Blacks and yellows, whom the refined duplicity of Europeans has for a long time endeavoured to divide; you, who are now consolidated, and make but one family; without doubt it was necessary that our perfect reconciliation should be sealed with the blood of your butchers. Similar calamities have hung over your proscribed heads; a similar ardour to strike your enemies has signalized you: the like fate is reserved for you, and the like interests must therefore render you forever one, indivisible, and inseparable. Maintain that precious concord, that happy harmony amongst yourselves; it is the pledge of your happiness, your salvation, and your success: it is the secret of being invincible.

It is necessary, in order to strengthen these ties, to recall to your remembrance the catalogue of atrocities committed against our species: the massacre of the entire population of this Island, mediated in the silence and sang froid of the cabinet: the execution of that abominable project, to me unblushingly proposed, and already begun by the French with the calmness and serenity of a countenance accustomed to similar crimes. Guadeloupe pillaged and destroyed: its ruins still reeking with blood of children, women and old men put to the sword: Pelage (himself the victim of their craftiness) after having basely betrayed his country and his brothers: The brave and immortal Delgresse, blown into the air with the fort which he defended, rather than accept their offered chains. Magnanimous warrior! that noble death, far from enfeebling our courage, serves only to rouse within us the determination of avenging or of following thee. Shall I again recal [sic] to your memory the plots lately framed at Jeremie? the terrible explosion which was to be the result, notwithstanding the generous pardon granted to these incorrigible beings at the expulsion of the French army? The deplorable fate of our departed brothers in Europe! and (dread harbinger of death) the frightful despotism exercised at Martinique.  Unfortunate people of Martinique, could I but fly to your assistance, and break your fetters! Alas, an insurmountable barrier separates us…… Perhaps a spark from the same fire which inflames us, will alight into your bosoms: perhaps at the sound of this commotion, suddenly awakening from your lethargy, with arms in your hands, you will reclaim your sacred and imprescriptible rights.

After the terrible example which I have just given, that, sooner or later Divine Justice will unchain on earth some mighty minds, above the weakness of the vulgar, for the destruction and terror of the wicked–tremble, tyrants, usurpers, scourges of the new world! our daggers are sharpened; your punishment is ready! sixty thousand men, equipped, inured to war, obedient to my orders, burn to offer a new sacrifice to the manes of their assassinated brothers. Let that nation come who may be mad and daring enough to attack me. Already at its approach, the irritated genius of Hayti, rising out of the bosom of the ocean, appears; his menacing aspect throws the waves into commotion, excites tempests, and with his mighty hand disperses ships, or dashes them in pieces; to his formidable voice the laws of nature pay obedience; diseases, plague, famine, conflagration, poison, are his constant attendants. But why calculate on the assistance of the climate and of the elements? Have I forgot that I command a people of no common cast, brought up in adversity, whose audacious daring frowns at the obstacles and increases by dangers? Let them come, then, these homicidal cohorts! I wait for them with firmness and with a steady eye. I abandon to them freely the sea-shore, and the places where cities have existed; but woe to those who may approach too near the mountains! It were better for them that the sea received them into its profound abyss, than to be devoured by the anger of the children of Hayti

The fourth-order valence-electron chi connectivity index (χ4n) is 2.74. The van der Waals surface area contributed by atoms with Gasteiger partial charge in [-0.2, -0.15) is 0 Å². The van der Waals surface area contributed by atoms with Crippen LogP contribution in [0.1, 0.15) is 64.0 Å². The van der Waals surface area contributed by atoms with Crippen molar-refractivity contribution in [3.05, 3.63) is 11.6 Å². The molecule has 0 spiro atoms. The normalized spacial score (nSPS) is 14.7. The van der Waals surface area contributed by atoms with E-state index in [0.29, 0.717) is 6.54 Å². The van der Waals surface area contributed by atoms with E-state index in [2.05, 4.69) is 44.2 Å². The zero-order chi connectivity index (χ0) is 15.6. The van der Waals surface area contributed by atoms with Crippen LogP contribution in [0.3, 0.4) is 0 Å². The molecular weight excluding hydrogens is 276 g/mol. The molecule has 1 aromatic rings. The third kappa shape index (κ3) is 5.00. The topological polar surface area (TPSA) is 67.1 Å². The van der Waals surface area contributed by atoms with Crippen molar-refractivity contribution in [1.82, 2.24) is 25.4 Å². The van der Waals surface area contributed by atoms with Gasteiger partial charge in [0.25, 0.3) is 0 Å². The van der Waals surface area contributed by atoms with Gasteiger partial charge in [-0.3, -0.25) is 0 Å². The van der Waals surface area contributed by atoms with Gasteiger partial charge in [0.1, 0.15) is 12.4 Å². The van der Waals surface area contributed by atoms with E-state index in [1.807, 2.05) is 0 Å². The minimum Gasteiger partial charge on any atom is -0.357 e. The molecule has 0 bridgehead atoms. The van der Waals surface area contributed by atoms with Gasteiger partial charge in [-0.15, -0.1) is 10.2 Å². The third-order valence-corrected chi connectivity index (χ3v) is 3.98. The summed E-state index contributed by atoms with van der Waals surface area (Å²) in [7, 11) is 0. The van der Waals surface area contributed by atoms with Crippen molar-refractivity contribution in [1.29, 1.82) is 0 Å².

War and death to Tyrants!” this is my motto; “Liberty! Independence!” this is our rallying cry

Generals, officers, soldiers, a little unlike him who has preceded me, the ex-general Toussaint Louverture, I have been faithful to the promise which I made to you when I took up arms against tyranny, and whilst the last spark of life remains in me I shall keep my oath. “Never again shall a colonist or an European set his foot upon this territory with the title of master or proprietor.” This resolution shall henceforward form the fundamental basis of our constitution.

Should other chiefs, after me, by pursuing a conduct diametrically opposite to mine, dig their own graves and those of their species, you will have to accuse only the law of destiny which shall have taken me away from the happiness and welfare of my fellow-citizens. May my successors follow the path I shall have traced out for them! It is the system best adapted for consolidating their power; it is the highest homage they can render to my memory.

As it is derogatory to my character and my dignity to punish the innocent for the crimes of the guilty, a handful of whites, commendable by the religion they have always professed, and who have besides taken the oath to live with us in the woods, have experienced my clemency. I order that the sword respect them, and that they be unmolested.

I recommend anew and order to all the generals of departments, etc. to grant succours, encouragement, and protection, to all neutral and friendly nations who may wish to establish commercial relations in this island.

Head-quarters at the Cape, 28th April, 1804, first year of independence.

The Governor-General


The Secretary-General, JUSTE CHANLATTE

A true copy.

This version of Jean Jacques Dessalines, “Liberty or Death! Proclamation,” was transcribed from “Orders issued by Dessalines, in the capacity of governor-general,” The New Annual Register, or, General Repository of History, Politics, and Literature For the Year 1804 (1805): 192-195.